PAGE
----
Of all the talk generated by the HBO Go-crashing finale of True Detective, the comments I most agreed with had to do with its episode number.
Not in any flat circle, spectral kind of way, but because eight was the right number of chapters for the first season of that drama series.
Eight episodes, with new entries spread a week apart, except for the Super Bowl Sunday they skipped. (Fortunately Showtime aired a new Shameless that night, to plug another of my faves.)
Even critics who found the show uneven, who maybe disliked the treatment of female characters or found the Matthew McConaughey character’s philosophical musings unpersuasive, could agree that it was an entertaining return on a modest investment of viewing time.
Especially for a series, or at least a season, that’s selfcontained, with a fully wrapped ending, eight hours makes for a satisfying cycle.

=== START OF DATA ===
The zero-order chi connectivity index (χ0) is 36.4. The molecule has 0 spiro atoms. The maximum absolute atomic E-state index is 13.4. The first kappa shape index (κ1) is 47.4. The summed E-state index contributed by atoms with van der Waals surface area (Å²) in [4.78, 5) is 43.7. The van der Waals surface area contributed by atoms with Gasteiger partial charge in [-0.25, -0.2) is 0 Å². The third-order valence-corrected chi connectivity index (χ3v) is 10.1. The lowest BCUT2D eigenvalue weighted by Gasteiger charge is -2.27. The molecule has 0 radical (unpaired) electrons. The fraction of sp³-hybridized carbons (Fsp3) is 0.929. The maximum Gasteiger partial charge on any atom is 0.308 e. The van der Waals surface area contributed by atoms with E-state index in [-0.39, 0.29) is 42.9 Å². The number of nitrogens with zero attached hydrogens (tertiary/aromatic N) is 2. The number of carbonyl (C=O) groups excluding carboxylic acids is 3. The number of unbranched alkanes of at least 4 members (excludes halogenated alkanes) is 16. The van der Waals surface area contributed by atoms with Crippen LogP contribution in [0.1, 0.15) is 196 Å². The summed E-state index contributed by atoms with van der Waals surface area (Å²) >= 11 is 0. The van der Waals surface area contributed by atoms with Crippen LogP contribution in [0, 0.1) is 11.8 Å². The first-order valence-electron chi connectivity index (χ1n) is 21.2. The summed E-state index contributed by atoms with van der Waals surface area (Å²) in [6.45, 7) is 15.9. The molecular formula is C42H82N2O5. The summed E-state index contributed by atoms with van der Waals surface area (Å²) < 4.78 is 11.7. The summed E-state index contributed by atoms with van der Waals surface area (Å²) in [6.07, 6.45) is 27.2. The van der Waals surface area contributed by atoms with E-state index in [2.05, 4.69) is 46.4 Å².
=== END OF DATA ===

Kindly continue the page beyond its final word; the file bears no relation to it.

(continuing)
And it’s a story you could binge in a single day. One comment I saw under Alan Sepinwall’s Hitfix.com review of the finale was from someone who said he (or she) was more likely to keep and rewatch True Detective than to keep and rewatch all 62 episodes of Breaking Bad. I love Breaking Bad and received the Blu-ray set as a gift, and can report it makes for fine occasional viewing, and no one has to watch all 62 in sequence to enjoy it, but I still like that observation.
BBC America’s drama Broadchurch, another of 2013’s best, most buzzed-about series, also went with the eight-hour motif. British series have long gone with six- or eight-episode seasons, and that’s caught on here as well.
I also like longer seasons, say 13 episodes, and applaud the variety of formats available now in TV’s Golden Age.
But for True Detective, eight was great.
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